16 December 2019Analysis

Tax neutrality benefits Cayman captives

The Cayman Islands is a premier global tax-neutral financial hub. Its tax-neutral regime is a globally responsible tax model that is simple and transparent, and efficiently supports the global flow of investment capital and financing without posing tax harm to other countries’ tax bases.

Cayman insurers and reinsurers regularly access the London, US, and other markets for financial and intellectual capital

Parties are responsible for paying taxes in their home jurisdictions based on the tax rules applicable to them there, but Cayman does not add an extra layer of taxation to transactions in its jurisdiction.

As of June 30, 2019, there was a total of 779 insurance licensees, of which 97 and 682 related to domestic and international insurance markets, respectively. There were 27 insurers licensed to offer their products in the domestic market, supported by 70 insurance intermediaries.

There was a total of 657 class B, C and D insurance companies and 25 insurance managers. Pure captives and group captives represented the two main categories, with 293 and 121 companies, respectively. Twenty percent of the total class B, C and D insurance companies were formed as segregated portfolio companies, with more than 600 segregated portfolios.

The Cayman Islands is the second largest domicile in the world for captives and the number one domicile for healthcare captives. The 657 international insurance companies in the Cayman Islands manage more than $64 billion in total assets and $17.5 billion in total premiums. Over 90 percent of these premiums are located in North America; the others are spread across the world. Pure captives accounted for 44.6 percent, and group captives 18.4 percent of all licences.

Industry experts have provided responses to the following questions to help provide a better understanding of how tax neutrality works for Cayman Islands captives.

Why is tax neutrality important to captive insurance companies?

Tax neutrality sets a level playing field for Cayman-domiciled insurers and reinsurers. The majority of Cayman captives have US parent companies and require some form of tax reporting to the US tax authorities with regard to their captives, so Cayman’s being tax-neutral eliminates double taxation risk and contributes to the efficiency of time and resources spent on global tax compliance.

Tax neutrality also allows those entities whose parent organisations are “tax-exempt” to operate in a manner that meets their parent companies’ constitutional directives. It continues the trend of Cayman’s being transparent and an ideal place to do captive insurance business.

What are the typical types of owners of Cayman captive insurance companies?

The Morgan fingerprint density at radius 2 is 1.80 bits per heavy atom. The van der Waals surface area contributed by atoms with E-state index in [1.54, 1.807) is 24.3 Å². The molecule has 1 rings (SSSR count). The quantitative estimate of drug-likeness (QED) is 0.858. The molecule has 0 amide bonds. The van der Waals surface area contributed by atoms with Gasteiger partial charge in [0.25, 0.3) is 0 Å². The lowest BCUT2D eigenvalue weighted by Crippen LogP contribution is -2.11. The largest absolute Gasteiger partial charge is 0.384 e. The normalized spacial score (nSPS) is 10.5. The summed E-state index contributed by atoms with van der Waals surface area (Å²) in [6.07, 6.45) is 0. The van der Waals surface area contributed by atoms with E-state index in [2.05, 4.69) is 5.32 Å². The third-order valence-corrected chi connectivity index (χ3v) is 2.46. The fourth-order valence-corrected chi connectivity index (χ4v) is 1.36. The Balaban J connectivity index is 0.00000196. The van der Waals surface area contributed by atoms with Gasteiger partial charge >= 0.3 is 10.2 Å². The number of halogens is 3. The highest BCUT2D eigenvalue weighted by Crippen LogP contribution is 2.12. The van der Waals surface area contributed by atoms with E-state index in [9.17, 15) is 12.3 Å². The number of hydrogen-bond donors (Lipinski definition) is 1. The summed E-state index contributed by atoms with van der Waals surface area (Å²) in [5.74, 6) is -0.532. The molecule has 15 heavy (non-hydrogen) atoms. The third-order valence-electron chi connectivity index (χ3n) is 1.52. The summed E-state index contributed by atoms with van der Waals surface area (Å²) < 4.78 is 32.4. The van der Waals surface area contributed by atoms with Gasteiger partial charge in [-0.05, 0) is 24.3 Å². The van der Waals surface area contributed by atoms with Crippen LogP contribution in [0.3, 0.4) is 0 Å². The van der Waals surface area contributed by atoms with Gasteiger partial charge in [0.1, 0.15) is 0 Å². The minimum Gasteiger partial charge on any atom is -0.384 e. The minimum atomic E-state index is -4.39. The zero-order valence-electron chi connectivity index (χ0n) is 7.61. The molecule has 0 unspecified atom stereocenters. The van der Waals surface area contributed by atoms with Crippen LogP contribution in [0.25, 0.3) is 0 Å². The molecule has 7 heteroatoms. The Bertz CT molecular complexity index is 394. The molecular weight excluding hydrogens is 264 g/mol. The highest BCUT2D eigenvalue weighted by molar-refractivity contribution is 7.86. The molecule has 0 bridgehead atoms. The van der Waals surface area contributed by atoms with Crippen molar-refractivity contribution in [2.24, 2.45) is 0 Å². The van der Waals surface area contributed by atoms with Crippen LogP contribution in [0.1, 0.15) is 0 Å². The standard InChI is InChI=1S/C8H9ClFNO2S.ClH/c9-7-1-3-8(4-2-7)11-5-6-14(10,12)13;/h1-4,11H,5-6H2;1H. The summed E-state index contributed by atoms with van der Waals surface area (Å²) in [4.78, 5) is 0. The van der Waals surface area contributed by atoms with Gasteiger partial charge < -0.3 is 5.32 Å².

The Cayman Islands is the leading jurisdiction for healthcare captives, representing almost one-third of all the captives. As at June 30, 2019, medical malpractice liability was the largest primary line of business with approximately 33 percent of companies re/insuring medical malpractice, and workers’ compensation the second largest with 21 percent of companies assuming this risk.

Many healthcare parents of captives are tax-exempt or not-for-profit companies, so tax is not a concern for these organisations. They are in the Cayman Islands for its cross-disciplinary expertise, its mature, tried and tested regulatory environment, its legal underpinning, its infrastructure and its governmental stability.

In addition, there are Fortune 1,000 companies, small and medium enterprises, managing general agents (MGAs) or a managing general underwriters (MGUs), and insurer/reinsurer owned class B(iii)s, which generally make the 953(d) tax election to be subject to US federal income tax as if they are US domestic corporations.

How does Cayman support captives that are subject to tax with appropriate tax reporting?

The Cayman environment of tax service providers is very knowledgeable on captive-specific tax issues and provides high quality service to
those captives that are subject to tax reporting. Tax filings are made on behalf of the captive by its tax advisors based upon the financial performance of the Cayman re/insurer as evidenced on its financial statements prepared by the insurance manager and as audited by
the company’s auditors.

What are the benefits to captives from being domiciled in Cayman?

Cayman is known worldwide as having a stable government and sound proportionate insurance regulatory environment and is the second-largest captive insurance domicile in the world. Cayman has a large suite of best-in-class captive managers, law firms, and other service providers. There is a wealth of institutional knowledge residing within the Cayman captives community, including insurance managers, auditors, actuaries, bankers, lawyers, investment managers, etc.